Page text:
IABM annual conference shows optimism

Vendors’ trade association, the IABM (International Association of Broadcast Manufacturers), held its annual conference last week in Windsor, UK. Bylined “Adjusting to new business models, profiting from the journey,” speakers explored trading in an uncertain economic position. Although the audience was predominately European, there was some representation from North American manufacturers.

The opening keynote from the EBU Director of Technology & Development, Lieven Vermaele, explored the future direction of broadcast in the context of the proliferation of new consumer devices — tablets and smartphones. Vermaele posed the question that faces many of Europe’s public service broadcasters (over the air): Can they still afford to chase market trends like 3-D and 4K, or should that be left to subscription channels?

Throughout the conference, there was much talk of the cloud and file-based production. Vermaele’s views on the private cloud were that is another name for integrated, file-based production. He explained that he would like to see the production environment eventually being as simple to operate as a smartphone, and that it would use a generic optimized SOA platform.

“I see IBC in ten year’s time being an app store,” Vermaele said in his closing remark.

There was much discussion about the future role of broadcasters as IPTV, mobile and OTT blur boundaries. Adrian Scott, of Media Asset Capital, felt that “broadcasters reflect the world to a mass audience, anything that is live.”

A panel session on “sizing the business” looked at the potential areas for growth. From the IABM survey at IBC2011 there was strong interest from broadcasters in multiplatform delivery, but spending was on HD migration. It is easy to overlook that much of the world’s broadcasting is still SD, with some broadcasters still analog. This can only present an opportunity to equipment providers. Screen Digest analyst Tom Morrod has seen that while multiplatform doesn’t bring in much revenue, it is seen as an added value for platform providers to remain competitive.

Much of the talk at the conference was the relationship between equipment vendors and broadcasters. Darren Long, Operations Director at Sky Sports, stated “we are in the business to entertain, and to allow viewers to participate. Broadcasters are looking for value for money.”
Sky has just been though a long project to update its infrastructure.

“We wanted it cheaper, faster and low power,” the company said. The new building has been planned to be a low energy user, and innovative in many respects.

A thought-provoking presentation from Danny Wilson, founder of Pixelmetrix, contrasted the mobile sector to broadcast (“Their spending on R&D alone is more than the revenue of the broadcast sector,” he said), and how mobile LTE (long-term evolution) and fiber will see an explosion in the bandwidth available to mobile operators; well capable of replacing conventional broadcast with all IP, integrated data, voice and video.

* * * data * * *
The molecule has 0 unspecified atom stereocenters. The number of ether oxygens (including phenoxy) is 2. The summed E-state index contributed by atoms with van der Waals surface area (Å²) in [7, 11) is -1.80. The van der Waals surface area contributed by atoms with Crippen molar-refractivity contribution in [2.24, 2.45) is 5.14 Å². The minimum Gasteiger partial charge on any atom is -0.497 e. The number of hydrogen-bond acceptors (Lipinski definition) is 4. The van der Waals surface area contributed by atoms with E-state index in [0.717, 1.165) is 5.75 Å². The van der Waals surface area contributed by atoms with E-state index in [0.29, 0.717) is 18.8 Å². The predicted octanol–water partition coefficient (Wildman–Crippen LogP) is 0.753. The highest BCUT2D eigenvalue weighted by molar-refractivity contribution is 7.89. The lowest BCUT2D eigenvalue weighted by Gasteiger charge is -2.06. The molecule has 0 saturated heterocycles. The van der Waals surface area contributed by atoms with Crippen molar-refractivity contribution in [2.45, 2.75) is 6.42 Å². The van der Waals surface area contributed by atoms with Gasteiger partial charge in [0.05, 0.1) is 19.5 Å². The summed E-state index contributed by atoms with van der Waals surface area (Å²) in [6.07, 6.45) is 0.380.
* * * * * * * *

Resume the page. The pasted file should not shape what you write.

David Peto, CEO of Aframe, a collaborative video platform, described how the cloud is real, here and being used in anger for television production. One of Peto’s stats was that the A/V sector creates 62 Exabytes of data per year, although Steve Plunkett of Red Bee Media pointed out that at his facility they had 500,000 tape movements in 2010.
Strath Goodship, President and CEO of Miranda, closed the conference. He reinforced the importance of live shows to television, and how live underpins the need for SDI infrastructure, with IT/file-based systems for the on-demand content. “Manufacturers need to deliver demonstrable value not be funding experimentation,” he said.

He noted that HD is still the biggest driver for equipment purchases.
With the Euro crisis hovering, some of the audience were uncertain of the future. But, Goodship listed some thoughts to be optimistic about, including the fact that TV still takes 65 percent of global advertising revenue, and that the 2012 US elections will see record levels of advertising spend — a big help to the local stations in the U.S. market.

He sees multiscreen as a big opportunity, and emerging markets being one-third of equipment spend by 2015. Brazil, Russia, India and China, along with the Middle East, are all increasing television infrastructure, and Africa is starting to emerge as a player.

Talking about multiscreen, Goodship recalled one US broadcaster that creates 370 versions of a program.

"The complexity is growing faster than revenues,” he said.

The challenge to the broadcast manufacturing sector, as Vermaele said at the start of the conference, is to simplify the operation of the complex systems. Outsourcing to cloud service providers, and the move to a SOA are two vaunted solutions.